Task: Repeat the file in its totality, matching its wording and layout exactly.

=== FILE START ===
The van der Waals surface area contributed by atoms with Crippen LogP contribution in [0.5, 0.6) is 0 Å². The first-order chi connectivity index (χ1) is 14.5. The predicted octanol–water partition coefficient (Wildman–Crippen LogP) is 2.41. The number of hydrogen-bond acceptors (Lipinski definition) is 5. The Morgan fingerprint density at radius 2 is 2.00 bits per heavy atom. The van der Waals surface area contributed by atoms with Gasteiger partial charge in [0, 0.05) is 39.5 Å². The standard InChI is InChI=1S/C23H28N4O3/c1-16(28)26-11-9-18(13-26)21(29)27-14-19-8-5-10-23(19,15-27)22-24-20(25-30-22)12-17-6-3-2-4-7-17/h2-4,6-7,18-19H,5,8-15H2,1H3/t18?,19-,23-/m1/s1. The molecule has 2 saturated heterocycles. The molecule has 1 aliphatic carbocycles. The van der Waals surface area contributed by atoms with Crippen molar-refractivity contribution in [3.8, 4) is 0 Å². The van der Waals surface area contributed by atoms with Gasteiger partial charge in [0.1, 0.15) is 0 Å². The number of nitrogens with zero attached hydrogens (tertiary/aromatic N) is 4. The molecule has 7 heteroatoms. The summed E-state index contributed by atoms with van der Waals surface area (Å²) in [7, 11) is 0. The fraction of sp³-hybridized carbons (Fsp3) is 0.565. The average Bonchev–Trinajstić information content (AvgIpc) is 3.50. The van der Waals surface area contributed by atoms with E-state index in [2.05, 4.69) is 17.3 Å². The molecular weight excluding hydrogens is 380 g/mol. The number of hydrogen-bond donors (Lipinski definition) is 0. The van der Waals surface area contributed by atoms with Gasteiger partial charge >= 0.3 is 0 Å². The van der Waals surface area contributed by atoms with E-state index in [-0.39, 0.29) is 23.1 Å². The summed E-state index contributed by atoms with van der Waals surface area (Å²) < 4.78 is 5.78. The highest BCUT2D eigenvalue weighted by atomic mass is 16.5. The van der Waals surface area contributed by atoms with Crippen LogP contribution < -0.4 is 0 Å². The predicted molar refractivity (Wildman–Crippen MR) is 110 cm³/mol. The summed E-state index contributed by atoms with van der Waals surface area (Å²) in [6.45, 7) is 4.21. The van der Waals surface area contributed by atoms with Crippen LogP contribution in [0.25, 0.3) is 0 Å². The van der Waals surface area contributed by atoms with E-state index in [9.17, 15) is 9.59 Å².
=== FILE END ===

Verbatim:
The van der Waals surface area contributed by atoms with Crippen LogP contribution in [0.5, 0.6) is 0 Å². The first-order chi connectivity index (χ1) is 14.5. The predicted octanol–water partition coefficient (Wildman–Crippen LogP) is 2.41. The number of hydrogen-bond acceptors (Lipinski definition) is 5. The Morgan fingerprint density at radius 2 is 2.00 bits per heavy atom. The van der Waals surface area contributed by atoms with Gasteiger partial charge in [0, 0.05) is 39.5 Å². The standard InChI is InChI=1S/C23H28N4O3/c1-16(28)26-11-9-18(13-26)21(29)27-14-19-8-5-10-23(19,15-27)22-24-20(25-30-22)12-17-6-3-2-4-7-17/h2-4,6-7,18-19H,5,8-15H2,1H3/t18?,19-,23-/m1/s1. The molecule has 2 saturated heterocycles. The molecule has 1 aliphatic carbocycles. The van der Waals surface area contributed by atoms with Crippen molar-refractivity contribution in [3.8, 4) is 0 Å². The van der Waals surface area contributed by atoms with Gasteiger partial charge in [0.1, 0.15) is 0 Å². The number of nitrogens with zero attached hydrogens (tertiary/aromatic N) is 4. The molecule has 7 heteroatoms. The summed E-state index contributed by atoms with van der Waals surface area (Å²) in [7, 11) is 0. The fraction of sp³-hybridized carbons (Fsp3) is 0.565. The average Bonchev–Trinajstić information content (AvgIpc) is 3.50. The van der Waals surface area contributed by atoms with E-state index in [2.05, 4.69) is 17.3 Å². The molecular weight excluding hydrogens is 380 g/mol. The number of hydrogen-bond donors (Lipinski definition) is 0. The van der Waals surface area contributed by atoms with Gasteiger partial charge >= 0.3 is 0 Å². The van der Waals surface area contributed by atoms with E-state index in [-0.39, 0.29) is 23.1 Å². The summed E-state index contributed by atoms with van der Waals surface area (Å²) < 4.78 is 5.78. The highest BCUT2D eigenvalue weighted by atomic mass is 16.5. The van der Waals surface area contributed by atoms with Crippen LogP contribution < -0.4 is 0 Å². The predicted molar refractivity (Wildman–Crippen MR) is 110 cm³/mol. The summed E-state index contributed by atoms with van der Waals surface area (Å²) in [6.45, 7) is 4.21. The van der Waals surface area contributed by atoms with Crippen LogP contribution in [0.25, 0.3) is 0 Å². The van der Waals surface area contributed by atoms with E-state index in [9.17, 15) is 9.59 Å².